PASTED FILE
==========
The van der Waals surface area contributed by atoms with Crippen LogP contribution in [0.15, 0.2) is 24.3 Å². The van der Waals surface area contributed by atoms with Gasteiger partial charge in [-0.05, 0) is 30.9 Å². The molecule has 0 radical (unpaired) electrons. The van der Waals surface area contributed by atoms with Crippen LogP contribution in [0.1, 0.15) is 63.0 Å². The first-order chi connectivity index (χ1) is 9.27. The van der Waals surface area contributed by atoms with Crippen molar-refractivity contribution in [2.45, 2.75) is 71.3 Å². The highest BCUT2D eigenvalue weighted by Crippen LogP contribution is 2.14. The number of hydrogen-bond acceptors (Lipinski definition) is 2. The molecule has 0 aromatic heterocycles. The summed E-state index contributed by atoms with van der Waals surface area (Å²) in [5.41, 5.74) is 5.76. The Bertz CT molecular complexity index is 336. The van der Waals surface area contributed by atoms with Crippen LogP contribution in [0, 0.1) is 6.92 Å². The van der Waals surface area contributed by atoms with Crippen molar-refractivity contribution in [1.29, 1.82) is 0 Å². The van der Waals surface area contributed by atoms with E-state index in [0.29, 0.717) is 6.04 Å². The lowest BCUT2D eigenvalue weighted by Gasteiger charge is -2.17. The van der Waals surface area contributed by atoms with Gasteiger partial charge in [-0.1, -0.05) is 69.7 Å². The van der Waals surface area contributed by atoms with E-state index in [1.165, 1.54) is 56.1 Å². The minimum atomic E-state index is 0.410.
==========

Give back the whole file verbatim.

The van der Waals surface area contributed by atoms with Crippen LogP contribution in [0.15, 0.2) is 24.3 Å². The van der Waals surface area contributed by atoms with Gasteiger partial charge in [-0.05, 0) is 30.9 Å². The molecule has 0 radical (unpaired) electrons. The van der Waals surface area contributed by atoms with Crippen LogP contribution in [0.1, 0.15) is 63.0 Å². The first-order chi connectivity index (χ1) is 9.27. The van der Waals surface area contributed by atoms with Crippen molar-refractivity contribution in [2.45, 2.75) is 71.3 Å². The highest BCUT2D eigenvalue weighted by Crippen LogP contribution is 2.14. The number of hydrogen-bond acceptors (Lipinski definition) is 2. The molecule has 0 aromatic heterocycles. The summed E-state index contributed by atoms with van der Waals surface area (Å²) in [5.41, 5.74) is 5.76. The Bertz CT molecular complexity index is 336. The van der Waals surface area contributed by atoms with Crippen LogP contribution in [0, 0.1) is 6.92 Å². The van der Waals surface area contributed by atoms with Crippen molar-refractivity contribution in [1.29, 1.82) is 0 Å². The van der Waals surface area contributed by atoms with E-state index in [0.29, 0.717) is 6.04 Å². The lowest BCUT2D eigenvalue weighted by Gasteiger charge is -2.17. The van der Waals surface area contributed by atoms with Gasteiger partial charge in [-0.1, -0.05) is 69.7 Å². The van der Waals surface area contributed by atoms with E-state index in [1.165, 1.54) is 56.1 Å². The minimum atomic E-state index is 0.410.